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The Library of Congress > Teachers > Classroom Materials > Presentations and Activities > Holidays Past
Babies rolling eggs/Thomas A. Edison, Inc. 1902
Looking Into Holidays past Through Primary Resources
document sound image movie graphic organizer

 

  Easter Sunday
1904 Edison film

  Saint Patrick's Day
1905 parade

  Morning Colors
1899 film taken on US cruiser Raleigh

  Congress of Nations
1900 patriotic film

  Spirit of '76
1905 film

  San Francisco Earthquake
April, 1906 film

   
     
  Movie: Watch the action!
 


A movie is a visual document comprising a series of still images. This media format captures multiple moments in time. Spoken dialogue, sound effects and music add meaning to the images. Movie files can provide lasting witness to historic events, special occasions or family happenings. Although today's students are frequently "tuned-in" to this medium, they may have had little practice in learning how to analyze what they view. The American Memory collections include late-19th and early-20th century movie files. Many of these relate to holiday and seasonal events in the United States. View this 1902 movie of Babies Rolling Eggs on the White House lawn. Analyze the film using the observe, think and ask process. Use the following questions to guide your students' analysis or create questions of your own. Have students take notes using the graphic organizer.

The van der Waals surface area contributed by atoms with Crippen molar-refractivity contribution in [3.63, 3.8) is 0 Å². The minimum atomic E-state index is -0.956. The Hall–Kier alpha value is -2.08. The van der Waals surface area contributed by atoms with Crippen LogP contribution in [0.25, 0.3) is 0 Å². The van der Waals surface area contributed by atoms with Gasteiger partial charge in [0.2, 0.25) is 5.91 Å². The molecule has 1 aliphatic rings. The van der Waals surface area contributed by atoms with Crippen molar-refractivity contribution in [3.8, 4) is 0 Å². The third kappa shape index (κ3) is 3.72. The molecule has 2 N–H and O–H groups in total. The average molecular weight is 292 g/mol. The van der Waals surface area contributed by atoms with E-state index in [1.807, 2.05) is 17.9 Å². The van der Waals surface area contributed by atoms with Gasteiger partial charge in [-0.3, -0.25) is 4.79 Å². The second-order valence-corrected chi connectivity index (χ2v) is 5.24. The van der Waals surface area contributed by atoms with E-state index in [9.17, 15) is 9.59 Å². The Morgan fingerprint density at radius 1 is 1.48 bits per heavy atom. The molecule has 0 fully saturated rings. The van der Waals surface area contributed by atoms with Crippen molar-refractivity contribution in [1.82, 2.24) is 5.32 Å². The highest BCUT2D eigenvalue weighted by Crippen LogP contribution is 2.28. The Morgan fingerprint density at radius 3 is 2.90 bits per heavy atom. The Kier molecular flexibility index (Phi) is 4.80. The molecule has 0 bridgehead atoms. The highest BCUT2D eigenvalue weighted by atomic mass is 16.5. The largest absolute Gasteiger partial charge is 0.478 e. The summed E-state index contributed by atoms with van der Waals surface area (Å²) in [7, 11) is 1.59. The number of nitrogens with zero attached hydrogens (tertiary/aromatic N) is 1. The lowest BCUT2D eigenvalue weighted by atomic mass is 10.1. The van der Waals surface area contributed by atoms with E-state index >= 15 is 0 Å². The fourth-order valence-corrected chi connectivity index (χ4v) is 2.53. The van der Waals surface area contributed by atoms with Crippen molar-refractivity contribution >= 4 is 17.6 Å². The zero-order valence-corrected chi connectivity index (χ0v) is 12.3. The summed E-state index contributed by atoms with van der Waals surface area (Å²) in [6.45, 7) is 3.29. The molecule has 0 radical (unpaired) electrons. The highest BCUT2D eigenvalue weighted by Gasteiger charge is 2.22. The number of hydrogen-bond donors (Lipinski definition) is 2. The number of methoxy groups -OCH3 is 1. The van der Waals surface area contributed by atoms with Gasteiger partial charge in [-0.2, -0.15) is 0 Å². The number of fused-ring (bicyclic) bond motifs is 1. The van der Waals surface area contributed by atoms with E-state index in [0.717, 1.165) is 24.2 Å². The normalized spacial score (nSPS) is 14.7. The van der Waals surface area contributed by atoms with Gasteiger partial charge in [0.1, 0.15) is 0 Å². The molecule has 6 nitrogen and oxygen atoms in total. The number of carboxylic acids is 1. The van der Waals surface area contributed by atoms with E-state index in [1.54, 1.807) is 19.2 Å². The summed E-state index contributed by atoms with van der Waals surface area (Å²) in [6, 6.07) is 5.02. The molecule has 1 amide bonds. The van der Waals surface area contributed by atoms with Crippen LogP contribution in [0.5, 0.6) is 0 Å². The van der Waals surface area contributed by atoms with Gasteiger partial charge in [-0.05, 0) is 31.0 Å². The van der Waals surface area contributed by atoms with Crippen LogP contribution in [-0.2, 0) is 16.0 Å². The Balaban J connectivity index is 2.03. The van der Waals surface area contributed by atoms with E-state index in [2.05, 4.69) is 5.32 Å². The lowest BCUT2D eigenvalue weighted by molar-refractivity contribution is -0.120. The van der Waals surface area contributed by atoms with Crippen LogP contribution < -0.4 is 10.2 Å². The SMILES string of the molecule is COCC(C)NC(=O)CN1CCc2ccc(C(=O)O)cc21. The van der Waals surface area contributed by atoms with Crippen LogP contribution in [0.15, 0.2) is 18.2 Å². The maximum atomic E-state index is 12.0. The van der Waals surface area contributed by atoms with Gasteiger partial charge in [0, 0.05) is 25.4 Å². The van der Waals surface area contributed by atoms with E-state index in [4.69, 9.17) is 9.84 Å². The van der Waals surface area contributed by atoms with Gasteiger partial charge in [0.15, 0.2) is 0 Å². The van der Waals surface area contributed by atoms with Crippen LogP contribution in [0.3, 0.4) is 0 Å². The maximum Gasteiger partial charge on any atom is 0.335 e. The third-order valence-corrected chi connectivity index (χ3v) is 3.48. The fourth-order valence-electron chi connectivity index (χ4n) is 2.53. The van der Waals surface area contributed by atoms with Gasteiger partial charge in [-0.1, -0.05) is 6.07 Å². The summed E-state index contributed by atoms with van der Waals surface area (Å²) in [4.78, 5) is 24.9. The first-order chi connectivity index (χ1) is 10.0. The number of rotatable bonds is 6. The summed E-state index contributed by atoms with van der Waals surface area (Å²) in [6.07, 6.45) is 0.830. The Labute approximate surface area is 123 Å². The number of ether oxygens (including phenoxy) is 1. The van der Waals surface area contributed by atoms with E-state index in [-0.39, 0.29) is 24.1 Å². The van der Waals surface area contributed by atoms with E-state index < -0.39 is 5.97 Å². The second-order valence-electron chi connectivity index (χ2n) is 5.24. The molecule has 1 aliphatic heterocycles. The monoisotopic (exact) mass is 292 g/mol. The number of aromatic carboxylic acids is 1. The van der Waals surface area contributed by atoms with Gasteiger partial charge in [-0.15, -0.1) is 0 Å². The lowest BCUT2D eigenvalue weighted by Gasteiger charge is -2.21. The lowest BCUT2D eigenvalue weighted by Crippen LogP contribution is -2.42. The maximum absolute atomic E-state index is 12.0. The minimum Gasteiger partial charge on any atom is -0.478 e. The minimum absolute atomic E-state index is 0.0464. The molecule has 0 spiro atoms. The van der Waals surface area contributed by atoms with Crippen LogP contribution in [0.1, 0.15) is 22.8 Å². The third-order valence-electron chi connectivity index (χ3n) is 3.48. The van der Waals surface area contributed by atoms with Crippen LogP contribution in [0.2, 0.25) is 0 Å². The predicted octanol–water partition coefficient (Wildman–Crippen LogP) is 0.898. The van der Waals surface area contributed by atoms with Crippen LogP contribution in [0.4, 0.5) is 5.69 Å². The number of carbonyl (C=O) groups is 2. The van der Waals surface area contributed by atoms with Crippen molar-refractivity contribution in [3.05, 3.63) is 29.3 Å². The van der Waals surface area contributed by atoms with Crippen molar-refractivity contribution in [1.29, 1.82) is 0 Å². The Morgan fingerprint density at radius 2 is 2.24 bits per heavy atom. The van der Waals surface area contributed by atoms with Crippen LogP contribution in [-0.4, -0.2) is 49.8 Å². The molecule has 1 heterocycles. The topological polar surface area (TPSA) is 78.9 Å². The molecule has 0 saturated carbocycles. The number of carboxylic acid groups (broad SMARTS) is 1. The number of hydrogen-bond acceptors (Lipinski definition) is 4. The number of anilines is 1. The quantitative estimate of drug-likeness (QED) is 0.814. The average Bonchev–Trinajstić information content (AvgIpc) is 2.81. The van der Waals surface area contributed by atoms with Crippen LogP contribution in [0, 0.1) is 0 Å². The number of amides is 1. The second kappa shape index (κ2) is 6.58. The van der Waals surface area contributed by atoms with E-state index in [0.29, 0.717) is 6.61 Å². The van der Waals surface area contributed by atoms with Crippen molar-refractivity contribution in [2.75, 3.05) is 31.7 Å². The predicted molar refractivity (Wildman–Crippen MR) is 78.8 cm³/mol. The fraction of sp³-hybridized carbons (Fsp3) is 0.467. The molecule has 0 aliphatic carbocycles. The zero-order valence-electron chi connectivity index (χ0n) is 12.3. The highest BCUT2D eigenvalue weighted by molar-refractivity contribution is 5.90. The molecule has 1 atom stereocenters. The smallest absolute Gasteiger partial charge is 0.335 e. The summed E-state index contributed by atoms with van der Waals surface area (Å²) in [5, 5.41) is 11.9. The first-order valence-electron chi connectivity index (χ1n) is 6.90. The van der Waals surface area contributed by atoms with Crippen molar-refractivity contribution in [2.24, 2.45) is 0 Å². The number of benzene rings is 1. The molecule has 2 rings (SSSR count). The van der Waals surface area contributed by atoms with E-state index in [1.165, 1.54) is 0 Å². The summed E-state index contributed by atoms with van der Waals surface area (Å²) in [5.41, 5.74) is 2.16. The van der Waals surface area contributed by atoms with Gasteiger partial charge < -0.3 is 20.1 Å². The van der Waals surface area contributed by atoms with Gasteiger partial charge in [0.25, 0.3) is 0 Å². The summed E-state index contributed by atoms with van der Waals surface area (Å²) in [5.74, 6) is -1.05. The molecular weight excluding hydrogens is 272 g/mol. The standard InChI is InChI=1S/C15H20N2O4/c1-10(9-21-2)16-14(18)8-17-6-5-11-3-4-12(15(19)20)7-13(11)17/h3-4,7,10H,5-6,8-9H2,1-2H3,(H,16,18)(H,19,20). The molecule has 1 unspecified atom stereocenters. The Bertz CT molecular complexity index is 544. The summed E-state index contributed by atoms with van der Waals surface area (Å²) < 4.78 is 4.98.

• Observe: Prior to showing the movie, provide students with background information including title, location and date of the filming. Based on this information, ask what they might expect to see. Ask them to decide what type of motion picture this might be (documentary, newsreel, dramatization, etc.) Have them watch for physical qualities (music, narration, special effects, live action, background noise, animation or dramatization). View the movie. Who are the people being filmed? Are any of them familiar faces? How are they dressed? What is happening in the movie? During what season was the movie filmed? What other clues in the film provide information about the culture, customs and styles of the time?

• Think: After viewing the film, draw on students' prior knowledge. When did this event occur? In what location was it filmed? Was this event a special occasion? Why would someone have wanted to film this event? Who might have viewed this film? Did the filmmaker have a message? How did watching the film make the students feel? What did students learn by watching the film?

• Ask: Viewing a silent film can leave students with many unanswered questions. Ask students to think about what they need to know to better understand the movie. What was the purpose of this event? Who were the children being filmed? Would they have needed an invitation to participate in the activity? Did the event seem to follow any rules? How did the children behave? Where were their parents during the event? What written sources could students consult to find out if special Easter activities still take place on the White House grounds?

Movies will continue to be a major influence in our students' lives. Learning to analyze films from the past will provide students with tools to better understand current media. After viewing the holiday-related films listed on the left side of this page, search the American Memory collections for more films. Select "motion pictures" from the "Limit Search to:" box on the right side of the search page. American Memory viewing tips will be helpful in this activity.